The terrific heat inside the apartment had shattered the glass and soon enough, the thick black choking smoke came pouring out, interspersed with tongues of flicking orange flame. The smoke and heat forced him to crouch against the railing of the fire escape and turn away from the building itself. Andrew looked at the people outside of the bar and saw them all running out into the street beyond, scattering around the corner. Some looked back over their shoulders, but most just ran, dropping their drinks as they fled.

The whole building began shaking. Andrew was afraid that the fire escape would be pitched from the building, but it held. A terrific rumbling came from the back end of the alley and Andrew turned his head in time to see the front wall of the entire back half of the building peel away and tumble off into the alley. Thousands of tons of brick and mortar collapsed into a smoking pile in the alley with amazing speed, throwing up a massive cloud of tan dust and black smoke. The building shook and moved and Andrew was sure the whole thing was going down. His fingers bled as he gripped the sharp corners of the iron bars of the railing and he closed his eyes against the caustic grit and burning smoke.

He could feel the building swaying as he braced himself for the collapse that didn’t come. Gradually, the movement stopped and the crashing din was replaced by a strange deafening, high-pitched roar. With tremendous willpower he forced his eyes open and was surprised to find the air relatively clear, the view cleaned out by a sudden unearthly wind sweeping down the alley toward the roaring sound.

Andrew turned his head to look at the sound and was shocked to find the entire back half of the building, starting two apartments down from him completely missing. In the center of the rubble a crater had formed where everything had been thrown back, revealing the cracked concrete foundations. A jagged, hellish hole had appeared and from this ragged maw a massive horrendous blue flame erupted. This powerful incandescent flare was hungry and pulled the air to it and swept away all the smoke and dust, leaving the apocalyptic torch exposed.

The power of this flame seemed to come from Satan himself, jetting up from Hades through the cracked earth and concrete beneath the city. After the shock wore away, however, Andrew was able to figure out what had happened, what he was looking at.

“A gas main, a big one,” he said to himself, “That was the explosion, that was why the fire spread so fast, trapping me out here.”

Andrew realized that he didn’t have much time left. The fire was tearing the apartment building apart. It would collapse in a few more seconds. Again he located the folded iron ladder and felt for the heavy hardened steel chains he had found earlier. Pulling and rattling, he came across the massive rusted lock. It was stamped with the word, “MASTER.”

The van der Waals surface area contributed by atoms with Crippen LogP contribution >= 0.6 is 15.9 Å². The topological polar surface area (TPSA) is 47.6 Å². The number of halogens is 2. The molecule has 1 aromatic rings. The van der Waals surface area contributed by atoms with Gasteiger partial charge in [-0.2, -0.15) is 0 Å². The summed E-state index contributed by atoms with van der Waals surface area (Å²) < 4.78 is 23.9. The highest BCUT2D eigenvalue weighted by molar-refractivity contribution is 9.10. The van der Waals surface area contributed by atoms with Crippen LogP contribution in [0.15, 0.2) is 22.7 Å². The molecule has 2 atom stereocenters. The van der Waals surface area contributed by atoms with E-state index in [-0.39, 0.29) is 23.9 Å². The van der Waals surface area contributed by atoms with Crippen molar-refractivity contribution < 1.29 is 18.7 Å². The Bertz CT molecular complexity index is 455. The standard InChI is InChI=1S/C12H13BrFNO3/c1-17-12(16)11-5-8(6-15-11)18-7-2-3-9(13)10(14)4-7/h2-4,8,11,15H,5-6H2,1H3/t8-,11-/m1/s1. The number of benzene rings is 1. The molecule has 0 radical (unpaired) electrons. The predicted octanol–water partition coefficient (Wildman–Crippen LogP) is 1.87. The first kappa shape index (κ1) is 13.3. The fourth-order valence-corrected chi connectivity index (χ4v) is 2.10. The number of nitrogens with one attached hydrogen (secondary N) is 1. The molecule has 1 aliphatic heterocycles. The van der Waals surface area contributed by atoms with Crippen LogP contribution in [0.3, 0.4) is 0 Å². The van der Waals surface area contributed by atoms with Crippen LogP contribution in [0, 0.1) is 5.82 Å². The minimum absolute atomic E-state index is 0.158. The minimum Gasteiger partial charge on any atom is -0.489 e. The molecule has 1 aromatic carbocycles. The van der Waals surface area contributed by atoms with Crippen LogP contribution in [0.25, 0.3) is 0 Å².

About a year ago, the apartment building had been plagued by burglars. The windows had been jimmied open, everyone’s valuables gone. The thieves were using the fire ladders. Things were getting really bad, the burglars getting more brazen. They had found some woman alone in her apartment and had beaten her until she was half-dead. There was a real feeling of palpable helplessness and desperation among everyone that lived in the apartments.

Then, suddenly, the burglaries stopped. There was rejoicing and thanks to the building management for “doing what needed to be done.” Now, Andrew realized that they had folded and locked the fire escape ladders – which stopped the thieves from being able to access the windows of the building. It was against the safety codes, but inspectors can be bribed, and something, anything, had to be done to protect the residents.

Andrew squatted and held a section of heavy chain in his hands and pulled, pulled as hard as he could, pulled for his life. He pulled until his fingers became slippery with blood. The blood dripped onto the iron bars, sizzling and burning away as the fire escape became heated from flames flicking up from below. He strained against the steel and the pain, roaring and screaming as he pulled. He screamed louder and louder, screaming until he hoped he could drown out the roaring gas flame, and force the fire back to hell with his sound and fury. It was not enough.

He collapsed, exhausted onto the hot iron floor. His clothes began to smolder from the heat. The flames were pouring out the window now in a hellish flood and he had to get away from them. The only way to go was out.

He struggled over the railing, until he was facing outward, suspended over empty space. He saw the old woman in the apartment across the alley still standing at the window. With the narrow alley, the width of the fire escape, and the distance he was cantilevered out, she was surprisingly close.

Andrew held on as long as he could. His fingers began to crack with the heat of the flames that were growing stronger as he grew weaker. The building began to shake again, grumbling in its death throes. Andrew looked straight into the eyes of the woman across the way. He wondered what she was thinking, what she would tell her family when they returned home, what she would say about the poor, horrible, helpless man she saw burned to death in the fire across the alley.